Rather, this speech seemed more or less to lay down a marker:  we’ve got some things going…we need now to pass the next piece of legislation — Kerry’s cap and trade plus other stuff bill is the one the President specifically referenced, along with the House bill already passed.

The praise for the various specific projects and research initiatives were designed to answer critics who say that we can’t escape fossil fuel use Most of the speech by running time was devoted to various general and specific paeans to the capacity of Americans to get this part of the job done.

Given that everybody, and especially me, are critics, here’s what I thought the speeh missed most:  I wanted to hear in this context a real and dire description of what failure here would mean, not just for the environment, but for the economy and safety of US citizens en masse and individually.

That is — I think it’s pretty well established that projecting the dire consquences of a 4 degree warming is still a hard thing to grasp (though this map is a good place to start).  But if you talk about the cost of wars, or even merely of the budget  year over year for Centcom…if you talk about clean energy jobs lost to other nations even now (see e.g. this story on the Chinese vs. American economic edge in solar energy products.)…if you talk about the lives lost here at home through the pollution being caused now by our current energy use pattern (18,o00 a year according to this report, about the same number as homicides for the last year I could pull the data quickly.  (See this CDC fact sheet and click through to the PDF  listed as the source for the summary numbers.)…if you go after the harm we suffer now through our dependence on our current energy mix, then the urgency for change and the willingness to assume risk in the service of that change will go up.

To be fair:  he did very clearly make the case that powerful interests in this area, like DOD, understand the implications of inaction and now favor significant energy policy change.  But he didn’t bring the reasons why home and down to the you and me level as sharply as I would have liked.

President Obama has the best pulpit in the world to preach this.  He has the right temperament too, by which I mean not his famous cool, but his genuine optimism, his sense that no problem is too hard for us to tackle.  That side of him was on display in full measure today, and I liked it.  But I think he needs to light more of a fire under us (sorry) on the other side, to remind us the most dangerous option we have right now is to stand pat.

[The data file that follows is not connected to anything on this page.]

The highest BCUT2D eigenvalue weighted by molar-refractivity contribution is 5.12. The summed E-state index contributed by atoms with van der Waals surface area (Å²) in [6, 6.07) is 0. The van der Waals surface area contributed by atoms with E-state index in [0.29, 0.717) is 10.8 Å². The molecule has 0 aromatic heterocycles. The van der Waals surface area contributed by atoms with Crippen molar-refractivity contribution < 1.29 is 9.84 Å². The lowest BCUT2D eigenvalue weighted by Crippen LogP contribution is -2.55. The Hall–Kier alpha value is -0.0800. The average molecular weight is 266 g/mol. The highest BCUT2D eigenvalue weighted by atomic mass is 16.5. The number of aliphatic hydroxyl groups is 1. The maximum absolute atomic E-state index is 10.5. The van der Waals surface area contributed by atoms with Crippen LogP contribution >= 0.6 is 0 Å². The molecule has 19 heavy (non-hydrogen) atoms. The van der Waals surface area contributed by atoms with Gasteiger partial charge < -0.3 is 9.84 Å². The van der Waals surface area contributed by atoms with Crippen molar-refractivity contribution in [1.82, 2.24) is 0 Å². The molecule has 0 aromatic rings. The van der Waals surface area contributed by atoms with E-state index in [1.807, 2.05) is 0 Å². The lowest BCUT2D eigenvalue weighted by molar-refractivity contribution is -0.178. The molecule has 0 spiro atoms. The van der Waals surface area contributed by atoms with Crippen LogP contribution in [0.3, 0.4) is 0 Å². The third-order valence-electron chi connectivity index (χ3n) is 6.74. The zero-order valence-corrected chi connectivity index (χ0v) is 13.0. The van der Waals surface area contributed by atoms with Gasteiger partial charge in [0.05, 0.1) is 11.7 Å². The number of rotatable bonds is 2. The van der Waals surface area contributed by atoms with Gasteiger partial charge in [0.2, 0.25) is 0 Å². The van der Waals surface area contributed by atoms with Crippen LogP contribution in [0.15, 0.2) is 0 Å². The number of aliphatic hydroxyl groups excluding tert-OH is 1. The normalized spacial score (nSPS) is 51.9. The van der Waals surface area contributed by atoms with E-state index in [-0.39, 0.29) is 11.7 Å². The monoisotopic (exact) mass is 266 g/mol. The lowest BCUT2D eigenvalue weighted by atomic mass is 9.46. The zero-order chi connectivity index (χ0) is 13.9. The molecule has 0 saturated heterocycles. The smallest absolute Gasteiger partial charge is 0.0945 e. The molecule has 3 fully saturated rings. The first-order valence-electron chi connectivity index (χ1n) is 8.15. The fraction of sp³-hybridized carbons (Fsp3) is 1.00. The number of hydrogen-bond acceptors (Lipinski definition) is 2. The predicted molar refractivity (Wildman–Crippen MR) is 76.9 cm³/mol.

And that’s my $.02

On to the substance of the Palin pick

August 30, 2008

Update 9/1/08:  Ta-Nehisi Coates puts a spin on the same idea developed below shorter and stronger:  We aren’t saying that Palin is dumb, but that she’s either ignorant or playing on the ignorance of the rest of us.  Either way, not good.

I realize that there is probably something of Palin fatigue already weighing  in; my tours of the blogosphere and the MSM have been all Sarah, all the time for the last thirty hours or so.

So this is something of a placeholder for a longer, more considered post sometime next week.  But the topline I want to put out onto the intertubes is that the Republican ticket is now the most anti-science put out there by any national party since William Jennings Bryan headlined the Dems more than century ago.  (And, for all kinds of reasons, I fear I being unfair to the old bi-metallist, but that’s a post for a very different day.)

The troubles for science begin at the top.  I wrote about McCain as a hazard to the national science enterprise a few months ago in this post.  Short form:  after eight years of a range of assaults on science from the Bush led GOP — attacks in which McCain either acquiesced or participated — McCain’s budget priorities as laid out in his speeches and his issue statements would hit the American science in the gut, with its funding at great risk.

At the same time, this danger comes in the context of McCain himself appearing to be much more disinterested in than actively hostile to the actual content of science.  That is, he has a disdain for expertise — just see his repeatedly willed ignorance on such technically informed subjects as the gas tax holiday and energy policy.  But beyond that  “don’t bug me with the facts” reflex, McCain himself has not said anything that suggests he thinks the law of gravity was passed in the 81st Congress or anything like that

So the prognosis as I saw it in May was that a GOP win in November was for an ongoing cash decline of a thousand cuts, and neither rhetorical support or attack on the underlying ideas of science.

Then came Palin.  My first reaction was like that of a lot of people:  whaaat?  And then — this is an embarassment to the idea or brand of John McCain.  After a week in which Democrats rag on his judgment  he confirms his loose cannon label with this?

But the risk of such reactions is the Dan Quayle problem.  We’ve seen some very unlikey people get within a flat EKG of the Oval Office.  Palin is not just a reflection on McCain; she’s a suddenly potentially very powerful person whose own views, beliefs, and judgment matter.

There will be a lot of folks concentrating on filling in the Palin blank state, and early reports on the conventional political fronts are not promising — from her abuse of power scandal/investigation to stories of managerial incompetence as mayor of a small town; to the shock and dismay of those who politically know her best at the thought of her in the White House.